Isayama Created Attack On Titan At 19 As A 'Prototype'

Hajime Isayama's "Attack on Titan" is more than a long-running pop culture phenomenon. Taking the world of anime by storm since its serialized television adaptation in 2013, "Attack on Titan" has proven its enduring appeal with its gripping world-building, complex, fleshed-out characters, and one of the most compelling anime anti-heroes of all time, Eren Yeager. After almost a decade of incredible storytelling, "Attack on Titan" has (almost) come to a close with Part 2 of "The Final Season," which doubles down on the show's bleak, existentialist themes and squashes all hopes of a happy ending. However, these uncompromising undertones only serve to add to its many strengths while definitively carving out a space for "Attack on Titan" as a landmark anime that thoroughly deserves its global acclaim.

If one were to delve deeper into Isayama's source material, it becomes abundantly clear that the world of "Attack on Titan" is a deliberate, meticulous setting meant to shape the characters that inhabit it, and not the other way round. A world riddled with enormous human-eating Titans is bound to leave some deep-seated emotional wounds, and this, combined with individual instances of trauma, molds character choices and the paths they end up taking. In an interview with culture magazine Brutus, Isayama clarified that he had spent half a year perfecting the manga's world-building, and had already formulated an ending way before the story was in motion. 

In truth, though, the roots of the manga can be traced back to a 65-page one-shot Isayama had written when he was only 19, which served as the "prototype" for the critically-acclaimed manga series that later become a cultural juggernaut.

A creative jumping-off point

Hajime Isayama's prototype, also titled "Shingeki no Kyojin" (Attack on Titan), started off as a one-shot loosely outlining the world of the manga and the anime that fans are so intimately acquainted with. In the interview with Brutus, Isayama said that he had intended the story as a one-shot, which had won him his "first-ever prize," and he had not given it serious thought until he was 22 or 23. Isayama's editor, Shintaro Kawakubo, had asked him to "consider making that old one-shot into a long-term series," which kickstarted the process of writing/drawing "Attack on Titan."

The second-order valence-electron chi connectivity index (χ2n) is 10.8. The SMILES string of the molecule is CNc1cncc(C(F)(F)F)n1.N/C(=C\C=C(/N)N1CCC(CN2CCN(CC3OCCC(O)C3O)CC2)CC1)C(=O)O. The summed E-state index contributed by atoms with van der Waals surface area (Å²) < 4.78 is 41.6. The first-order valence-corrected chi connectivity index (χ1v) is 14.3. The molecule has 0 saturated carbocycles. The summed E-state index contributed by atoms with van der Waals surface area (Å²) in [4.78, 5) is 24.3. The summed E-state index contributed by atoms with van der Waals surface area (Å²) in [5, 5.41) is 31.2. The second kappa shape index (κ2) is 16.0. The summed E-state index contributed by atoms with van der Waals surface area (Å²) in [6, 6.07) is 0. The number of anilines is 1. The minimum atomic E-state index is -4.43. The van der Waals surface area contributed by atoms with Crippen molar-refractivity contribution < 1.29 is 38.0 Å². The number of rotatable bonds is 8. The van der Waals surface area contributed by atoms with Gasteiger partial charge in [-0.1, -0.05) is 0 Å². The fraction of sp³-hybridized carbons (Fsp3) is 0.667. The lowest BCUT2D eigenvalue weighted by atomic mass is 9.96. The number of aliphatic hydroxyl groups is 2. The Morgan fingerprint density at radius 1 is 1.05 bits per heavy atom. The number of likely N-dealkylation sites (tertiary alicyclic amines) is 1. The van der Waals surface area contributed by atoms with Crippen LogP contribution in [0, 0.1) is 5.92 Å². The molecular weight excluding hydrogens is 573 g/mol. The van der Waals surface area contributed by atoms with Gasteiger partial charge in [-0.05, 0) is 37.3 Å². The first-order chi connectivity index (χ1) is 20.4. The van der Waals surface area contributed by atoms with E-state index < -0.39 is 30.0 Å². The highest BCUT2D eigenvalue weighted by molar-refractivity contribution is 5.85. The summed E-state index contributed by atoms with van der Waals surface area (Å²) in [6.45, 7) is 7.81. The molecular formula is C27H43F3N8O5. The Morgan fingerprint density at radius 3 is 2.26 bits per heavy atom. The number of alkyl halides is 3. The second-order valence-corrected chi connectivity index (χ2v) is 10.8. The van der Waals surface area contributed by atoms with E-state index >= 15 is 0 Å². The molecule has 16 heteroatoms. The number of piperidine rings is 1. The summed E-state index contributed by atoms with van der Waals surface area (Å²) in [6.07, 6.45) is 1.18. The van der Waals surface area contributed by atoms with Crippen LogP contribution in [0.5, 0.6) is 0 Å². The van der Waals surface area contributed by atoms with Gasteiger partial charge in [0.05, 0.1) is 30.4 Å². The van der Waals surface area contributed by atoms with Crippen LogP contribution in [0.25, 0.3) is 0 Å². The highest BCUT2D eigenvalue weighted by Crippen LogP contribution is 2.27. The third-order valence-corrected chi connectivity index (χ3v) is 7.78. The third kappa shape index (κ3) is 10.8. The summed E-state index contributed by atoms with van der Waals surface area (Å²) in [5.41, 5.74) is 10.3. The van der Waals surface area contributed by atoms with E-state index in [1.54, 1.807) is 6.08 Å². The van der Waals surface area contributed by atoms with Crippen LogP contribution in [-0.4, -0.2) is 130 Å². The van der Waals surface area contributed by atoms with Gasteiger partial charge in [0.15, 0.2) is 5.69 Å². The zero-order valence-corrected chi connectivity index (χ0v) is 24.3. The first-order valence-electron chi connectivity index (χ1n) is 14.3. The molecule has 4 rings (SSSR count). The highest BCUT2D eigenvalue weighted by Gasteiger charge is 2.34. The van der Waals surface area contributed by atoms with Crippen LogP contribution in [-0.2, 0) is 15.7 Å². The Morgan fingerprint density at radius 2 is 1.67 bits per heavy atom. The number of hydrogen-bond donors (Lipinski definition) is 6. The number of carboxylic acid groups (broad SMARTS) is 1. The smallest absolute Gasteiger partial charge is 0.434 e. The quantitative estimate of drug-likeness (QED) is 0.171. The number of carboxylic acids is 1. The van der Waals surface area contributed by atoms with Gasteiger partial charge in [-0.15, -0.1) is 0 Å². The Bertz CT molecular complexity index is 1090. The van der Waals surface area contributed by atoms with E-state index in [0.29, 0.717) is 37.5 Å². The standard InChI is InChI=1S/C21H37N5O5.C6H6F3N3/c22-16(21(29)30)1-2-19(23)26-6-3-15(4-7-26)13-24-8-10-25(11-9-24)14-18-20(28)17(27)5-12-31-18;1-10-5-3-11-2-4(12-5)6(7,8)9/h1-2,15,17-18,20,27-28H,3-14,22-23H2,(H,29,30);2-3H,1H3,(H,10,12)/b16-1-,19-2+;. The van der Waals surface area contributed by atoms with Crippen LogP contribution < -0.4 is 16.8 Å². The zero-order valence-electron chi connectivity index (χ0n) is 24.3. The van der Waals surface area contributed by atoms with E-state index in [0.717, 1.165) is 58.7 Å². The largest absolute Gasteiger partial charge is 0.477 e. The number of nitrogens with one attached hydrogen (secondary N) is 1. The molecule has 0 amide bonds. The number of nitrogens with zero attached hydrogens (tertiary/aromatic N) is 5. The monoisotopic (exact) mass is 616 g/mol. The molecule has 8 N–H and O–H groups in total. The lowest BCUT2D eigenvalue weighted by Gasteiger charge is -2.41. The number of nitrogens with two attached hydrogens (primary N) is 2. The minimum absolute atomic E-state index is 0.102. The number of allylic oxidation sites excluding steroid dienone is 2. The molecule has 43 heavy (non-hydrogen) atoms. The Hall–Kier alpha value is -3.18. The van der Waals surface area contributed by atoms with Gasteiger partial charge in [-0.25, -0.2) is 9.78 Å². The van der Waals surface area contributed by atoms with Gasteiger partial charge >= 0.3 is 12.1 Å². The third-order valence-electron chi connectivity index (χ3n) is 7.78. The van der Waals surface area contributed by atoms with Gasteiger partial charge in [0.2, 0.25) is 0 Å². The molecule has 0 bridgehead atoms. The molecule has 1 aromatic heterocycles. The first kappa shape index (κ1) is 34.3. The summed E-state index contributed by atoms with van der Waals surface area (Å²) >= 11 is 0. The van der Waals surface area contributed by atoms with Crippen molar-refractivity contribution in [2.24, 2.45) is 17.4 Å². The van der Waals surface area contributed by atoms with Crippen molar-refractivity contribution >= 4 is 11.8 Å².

We obviously have Kawakubo to thank for urging Isayama to expand on the one-shot concept into a full-fledged serialized storyline, which went on to morph into a dense, politically charged saga about personal transformation and complex morality. After spending some time filling out the details of such a treacherous, dystopian world where humans live inside walled enclaves to keep out Titans of numerous kinds, Isayama launched the manga series in Kodansha's monthly magazine "Bessatsu Shōnen Magazine." The rest is history — the serialized manga received critical and commercial acclaim even before it was picked up by Wit Studio (and consequently, MAPPA) for a live-action adaptation.

It is interesting that Isayama consistently undercuts his own accomplishments throughout his interview with Brutus, while vocalizing his initial fears of disappearing into a "forest" of run-of-the-mill manga artists with stories that champion standard narrative tropes and themes. Although there is nothing run-of-the-mill about "Attack on Titan" — from its unique world-building to its lore-heavy, thought-provoking storyline — Isayama seems to underestimate the impact of his greatest work, which can be traced all the way back to his one-shot. Still, this does grant us a glimpse into the manga-ka's creative thought-process while the series was conceived.

Make memorable art, even if it's bad

Hajime Isayama also shed light on the series' greatest antagonists, The Titans, and the reasons behind their terrifyingly grotesque designs. The manga-ka attributed the "ugly" designs of the Titans to the way he etched doodles in junior school, where this brand of ugliness was "idiosyncratic" to his art style. Of course, there's more depth to this approach than Isayama humbly let on, as the specific designs of individual Titans underline their brutality and accentuate who they were as people before their transformation. While Isayama described his recent work as "awkward," it is, in fact, this unaffected awkwardness that lends authenticity to the story, which would've otherwise been tricky to pull off without this distinctive characteristic.

Isayama seems to be his biggest critic, holding on firmly to the belief that "Attack on Titan" happened to catch on for some reason, and that his characters can never be as cool/carefree as the ones created by those he admires. This is partly true — characters like Eren and Mikasa can never shed the weight of their circumstances and blossom into healthy, well-adjusted beings, or dare to dream about happiness in the near future. However, this does not make them any less cool; if anything, their pathos and complexity paint them as relatable figures worth rooting for, even when they make choices that are deemed morally vacuous from a traditional point of view.

To my delight, Isayama also said that it is "better to have memorable art, even memorably bad art, and stand out" as opposed to never trying due to a fear of being lost in the shuffle. Thankfully, the manga-ka took his own advice when he was 19, and created the foundation for one of the greatest sagas about endurance in the face of terror.